🤝 Good branding establishes trust

Trust is an essential ingredient to business growth — it doesn’t matter whether it’s a startup or a megacorporation. Trust is essential to every brand, but without effective branding strategies, it’s difficult to maintain. Even with amazing products and services, if your customer experience varies wildly or your messaging is inconsistent, your customers perceive your business as unreliable.

Good branding teams establish consistency across the entire business, communicating trust and reliability. This is often what lures prospective customers into becoming actual customers. And when a branding team has done its job well, those customers are delighted and tend to stick around.

❤️ Trust leads to customer loyalty

Remarkable brands, by definition, possess immense customer loyalty. Think of companies such as Apple and Google — two of the world’s most valuable brands. Many of their customers are intensely loyal, rarely straying from their brand, regardless of how rosy the competition looks. These brands are more than a product or service to their customers — they’re part of the customer's identities. 

This is what great branding does. It humanizes your company, so your target audience connects and relates to it. This is the basis through which your brand builds lasting relationships, rather than casual buyers. When you have lasting relationships with your customers, they care about your brand — not just the products or services you provide. 

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How to structure a branding team

The exact structure of a branding team depends on the size of the business and its available resources. Large companies with great brands likely have considerable teams managing their brands. Branding for smaller businesses requires more strategy, but that doesn’t mean a small team can’t have great branding. Plenty of wildly successful boutique businesses have strong brand identities. Even personal branding can use the following template for success.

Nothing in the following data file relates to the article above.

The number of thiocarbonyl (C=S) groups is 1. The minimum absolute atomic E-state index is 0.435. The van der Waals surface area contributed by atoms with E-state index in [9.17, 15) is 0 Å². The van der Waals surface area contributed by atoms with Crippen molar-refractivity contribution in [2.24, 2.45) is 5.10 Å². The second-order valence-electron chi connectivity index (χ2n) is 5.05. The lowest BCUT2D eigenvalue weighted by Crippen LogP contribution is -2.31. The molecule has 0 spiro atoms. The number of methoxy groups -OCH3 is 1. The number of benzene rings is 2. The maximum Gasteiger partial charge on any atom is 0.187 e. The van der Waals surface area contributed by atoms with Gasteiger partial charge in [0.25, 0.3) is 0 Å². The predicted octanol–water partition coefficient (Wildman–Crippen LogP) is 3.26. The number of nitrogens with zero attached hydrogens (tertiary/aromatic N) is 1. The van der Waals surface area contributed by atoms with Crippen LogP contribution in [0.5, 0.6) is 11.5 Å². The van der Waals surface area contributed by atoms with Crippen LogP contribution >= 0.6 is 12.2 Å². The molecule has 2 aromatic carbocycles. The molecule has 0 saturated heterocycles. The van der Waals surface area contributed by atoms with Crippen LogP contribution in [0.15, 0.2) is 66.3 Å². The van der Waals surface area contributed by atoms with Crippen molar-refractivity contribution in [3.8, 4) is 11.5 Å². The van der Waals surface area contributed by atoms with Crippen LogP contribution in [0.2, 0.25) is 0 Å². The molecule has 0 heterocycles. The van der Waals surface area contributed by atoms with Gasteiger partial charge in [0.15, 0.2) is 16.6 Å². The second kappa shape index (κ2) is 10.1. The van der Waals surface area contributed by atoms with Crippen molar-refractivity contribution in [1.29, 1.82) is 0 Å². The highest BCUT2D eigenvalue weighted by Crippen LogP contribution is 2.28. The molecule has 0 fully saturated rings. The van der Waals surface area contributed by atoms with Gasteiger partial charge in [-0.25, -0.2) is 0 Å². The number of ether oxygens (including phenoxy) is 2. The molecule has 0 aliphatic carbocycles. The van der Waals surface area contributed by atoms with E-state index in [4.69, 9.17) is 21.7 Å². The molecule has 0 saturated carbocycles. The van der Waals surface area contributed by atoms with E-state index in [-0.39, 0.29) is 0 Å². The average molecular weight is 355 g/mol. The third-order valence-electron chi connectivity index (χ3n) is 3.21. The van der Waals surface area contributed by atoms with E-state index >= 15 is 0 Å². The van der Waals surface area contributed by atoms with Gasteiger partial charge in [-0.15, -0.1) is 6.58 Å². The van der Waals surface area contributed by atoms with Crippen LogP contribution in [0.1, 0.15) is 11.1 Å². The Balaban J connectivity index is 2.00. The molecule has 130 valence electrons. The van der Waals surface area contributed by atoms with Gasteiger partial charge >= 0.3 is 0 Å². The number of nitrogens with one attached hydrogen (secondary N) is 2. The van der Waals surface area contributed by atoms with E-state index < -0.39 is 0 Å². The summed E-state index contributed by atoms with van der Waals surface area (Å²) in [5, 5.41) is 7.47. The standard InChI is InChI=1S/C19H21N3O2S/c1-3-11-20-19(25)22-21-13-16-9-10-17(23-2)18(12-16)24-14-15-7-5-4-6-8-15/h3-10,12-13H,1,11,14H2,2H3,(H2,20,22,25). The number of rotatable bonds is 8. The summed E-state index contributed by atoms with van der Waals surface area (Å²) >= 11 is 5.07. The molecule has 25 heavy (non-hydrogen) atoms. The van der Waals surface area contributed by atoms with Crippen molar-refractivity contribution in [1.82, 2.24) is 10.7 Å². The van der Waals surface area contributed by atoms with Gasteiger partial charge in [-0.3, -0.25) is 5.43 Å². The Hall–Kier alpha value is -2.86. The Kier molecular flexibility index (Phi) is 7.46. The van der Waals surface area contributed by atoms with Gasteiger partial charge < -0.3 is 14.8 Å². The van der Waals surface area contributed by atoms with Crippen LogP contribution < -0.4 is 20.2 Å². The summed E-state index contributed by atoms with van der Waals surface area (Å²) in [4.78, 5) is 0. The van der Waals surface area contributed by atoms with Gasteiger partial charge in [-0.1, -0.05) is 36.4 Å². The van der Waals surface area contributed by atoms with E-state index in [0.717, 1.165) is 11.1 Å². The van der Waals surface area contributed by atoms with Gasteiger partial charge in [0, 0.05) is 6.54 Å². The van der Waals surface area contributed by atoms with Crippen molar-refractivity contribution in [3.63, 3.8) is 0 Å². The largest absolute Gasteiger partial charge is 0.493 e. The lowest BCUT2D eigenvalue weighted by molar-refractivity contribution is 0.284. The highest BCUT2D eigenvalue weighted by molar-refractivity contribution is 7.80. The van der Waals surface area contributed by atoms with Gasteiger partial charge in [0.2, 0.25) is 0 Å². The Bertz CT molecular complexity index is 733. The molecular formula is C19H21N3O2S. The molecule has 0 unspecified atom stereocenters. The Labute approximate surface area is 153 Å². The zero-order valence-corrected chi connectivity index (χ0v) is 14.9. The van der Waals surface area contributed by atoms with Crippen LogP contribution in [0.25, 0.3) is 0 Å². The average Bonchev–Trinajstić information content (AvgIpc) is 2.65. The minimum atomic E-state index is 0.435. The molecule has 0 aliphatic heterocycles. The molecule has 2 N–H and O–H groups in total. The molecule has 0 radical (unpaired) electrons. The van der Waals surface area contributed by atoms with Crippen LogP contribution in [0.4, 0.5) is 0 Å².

✔️ Brand Marketing Management

The most important role of a branding team is the individual who oversees branding initiatives. They create the overall brand strategies, including the guidelines that define customer interactions, messaging, and visual identity. These strategies determine everything from the brand’s mission statement and unique value proposition to its style guides and content marketing. 

Most importantly, a brand manager requires strong support from company stakeholders. The strongest brands are the result of expert brand management backed by senior leadership, whether it’s a CEO or CMO.

✔️ Content Production 

While the type of content a brand uses depends largely on the business and the overall brand strategy, every brand needs a content production team. Without content, your brand isn’t communicating with its audience.

For some brands, this may be a team of writers and editors producing impactful blog posts and thought leadership. For others, it might be illustrators and videographers creating content on YouTube and other social channels. 

While this falls largely in the realm of marketing, it’s up to the branding team to ensure the content reflects the brand consistently and accurately.

✔️ Brand Designers

Even if your company already has a creative team, great branding teams have designers dedicated to ensuring certain deliverables adhere to brand guidelines. 

They might also play a strong role in developing this content so it stands apart from a competitor’s content. Stunning illustrations and graphics can do wonders in differentiating a company’s blog.

✔️ User and Data Analysis

As mentioned above, a branding team needs strong analytics to gauge customer feedback and perceptions. In turn, these metrics guide further strategy development or course correction for the brand.

Measurement is especially important since branding isn’t a one-off project. Customer needs and desires shift, and competitors come and go. In short, business climates change constantly, and the best brands are always performing market research and tweaking their strategies to maintain their presence.

✔️ Public Relations 

PR people are essentially the interface between a brand and the public. While large companies usually have an entire department of PR people interfacing with customers or the media, thanks to social media, smaller brands can manage customer relationships quite effectively. A dedicated brand ambassador on Twitter or LinkedIn is also great for gauging public perceptions and collecting valuable feedback.

✔️ External Agencies

Lastly, it’s unlikely every brand has a team capable of executing on every facet of a great branding strategy. Especially for smaller companies, hiring outside agencies and freelancers can enhance brand efficiency by leveraging experts without the overhead of bringing them on full-time. A strong branding team knows its limitations and brings in mercenaries when necessary. 

Build a strong branding team

Creating a strong impression on your customers and target audience takes a lot of talent, hard work, and buy-in from top to bottom. But with so much competition, leaving your branding to chance isn’t a bet with odds in your favor. 

Are you ready to build the best possible branding team for your company? Find world-class branding pros, designers, content creators, and marketing specialists, and bring your team together on Dribbble.